NPXXI = Houston’s Cultural Capital

Apr 18, 2019
10:39 AM
Originally published at

Houston is powerful.

Houston is powerful because of our people.

And people came out for NPXXI. We thank you for coming out the 21 years before NPXXI and the next 10 years to come.

Nuestra Palabra’s 21st anniversary was a showcase of the people-power Houston possesses. We have seen it work, we have made it work, we have made it art for over two decades.

As we enter our third decade of work, we must pause to fully appreciate what we have created together and unite to accelerate our shared mission.

If all we did was play a profound role in all of the art, literature, and intellect on display to a packed house the evening of Wednesday April 3, 2019 at the Museum of Fine Arts Brown Auditorium that would be enough. In fact, in this day and age, that is all your typical nonprofit organization is supposed to do.

But we are not just or simply a nonprofit organization.

We are Cultural Accelerators. We have always been. But now, we have been blessed to not only catch up to the power to put this way of life into words, but now we can also act on it-even more.

This is how NP rolls. We articulate our vision. We act on that vision. We regroup. And then we envision again. We are beyond the basics of a basic nonprofit.

Typical nonprofits are groomed for incremental change.

Incremental change will not lead to structural change in our lifetime. In fact, incremental change has led to only increments during several life times.

Cultural Accelerators speed up cultural evolution.

Cultural Accelerators quantify and cultivate community cultural capital. Your typical nonprofit does not have a buck to do that. And for-profits want several bucks to make several bucks off that. And that ain’t there-yet.

Cultural Accelerators quantify community cultural capital and then invest in Community.

We invest Community Cultural Capital to create more culture.

We fuel movements.

We forge structural changes.

Our 21st anniversary showcase demonstrated that.

To the untrained eye, it was just a beautiful event.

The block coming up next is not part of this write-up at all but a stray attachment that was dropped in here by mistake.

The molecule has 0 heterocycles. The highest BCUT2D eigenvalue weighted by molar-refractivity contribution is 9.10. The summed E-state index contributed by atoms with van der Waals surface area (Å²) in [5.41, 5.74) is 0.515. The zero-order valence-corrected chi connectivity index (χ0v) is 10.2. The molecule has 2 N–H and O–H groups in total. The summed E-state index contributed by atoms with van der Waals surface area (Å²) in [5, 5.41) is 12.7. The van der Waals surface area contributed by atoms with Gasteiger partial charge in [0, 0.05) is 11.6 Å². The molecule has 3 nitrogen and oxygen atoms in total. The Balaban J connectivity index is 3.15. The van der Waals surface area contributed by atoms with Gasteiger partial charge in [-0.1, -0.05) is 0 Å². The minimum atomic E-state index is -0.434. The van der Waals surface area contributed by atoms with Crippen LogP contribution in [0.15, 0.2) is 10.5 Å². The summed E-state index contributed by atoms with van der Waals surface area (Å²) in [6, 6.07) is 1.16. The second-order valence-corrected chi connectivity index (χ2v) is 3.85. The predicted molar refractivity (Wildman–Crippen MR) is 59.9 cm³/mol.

The jaded, untrained eye can’t understand what the fuss is all about. They can’t understand why the hundreds of folks who attended and participated in our showcase were thrilled and transformed. Why they talked and acted different afterwards. Their friends at work also noticed too, I’m sure. But perhaps did not ask.

They can’t understand why that does not happen for their events. They don’t understand why they can’t just translate their flyers into Spanish to have the same thing happen at their event.

This essay is not to explain to them.

This essay is for us.

In the past, their jaded, low view of us slowed us down.

Now, their jaded view slows them down.

In this era, we are in power of voice and our community.

That is why we are so potent. Our showcase communicates that in so many levels. We have proven that words have caught up to our vision. Our actions caused that. And now, we move together to the next step.

But allow me to enjoy the essential.

Our lineup is above and beyond what any institution in the country could provide for Latinx art, lit, and culture. Click here for the full lineup. Again, if we did only this, we would still be among the most elite arts institutions, for any demographic, in the nation.

We convened the godfather of Chicano literature Dagoberto Gilb; the director of Latin American Art at the Museum of Fine Arts Mari Carmen Ramirez; HuffPost’s Roque Planas, the leading journalist covering politics, immigration and ethnic studies; with flamenco by Mercy Renteria of Umbel flamenco. These are these the leading minds of the nation, with Houston and Harris County as the center of the universe.

We also included up and coming superstars representing so many facets of the Latinx experience who are Nuestra Palabra 2nd Generation writers. They, like so many, made their debut with Nuestra Palabra and have given so much to NP and in the process accelerated their own Cultural Capital. These brilliant voices are poet Lupe Mendez, poet Jasminne Mendez, poet Leslie Contreras Schwartz, mixed media specialist Liana Lopez, and mixed media specialist Bryan Parras.

Additionally, we also included, as always, work directly linked to structural change in the form of videos archiving the 2012 Librotraficante Caravan to smuggle the books banned in Arizona back into Tucson to defy the state’s ban of Mexican American Studies. We were blessed to touch on our role in the national movement to overturn that law and in sparking this generation’s statewide push for Mexican American Studies in Texas which resulted in the Texas State Board of Education unanimously endorsing MAS across party lines.

Harris County Precinct 2 Commissioner Adrian Garcia’s representative Dr. Rey Guerra shared a special announcement on a New Latino Art and Literature Initiative.

This is vital because we have gone from the party hall of Chapultapec Restaurant to the Museum of Fine Arts.

We have gone from opening Underground Libraries throughout the southwest to spreading books in mainstream institutions.

And we have gone from showcasing writers reading their work for the first time to launching their own books.

These are just a few direct messages to put into words for folks. There is so much to come.

This post featured some the great pics you shared on social media. It also includes some of the pics by photographer Pablo Rocha. Stay tuned for video of the evening shot by Raul Rodriguez, and stay tuned for the amazing decade ahead of us.

Only art can save us.


Tony Diaz is a writer, activist, professor and media personality. More at He tweets from @Librotraficante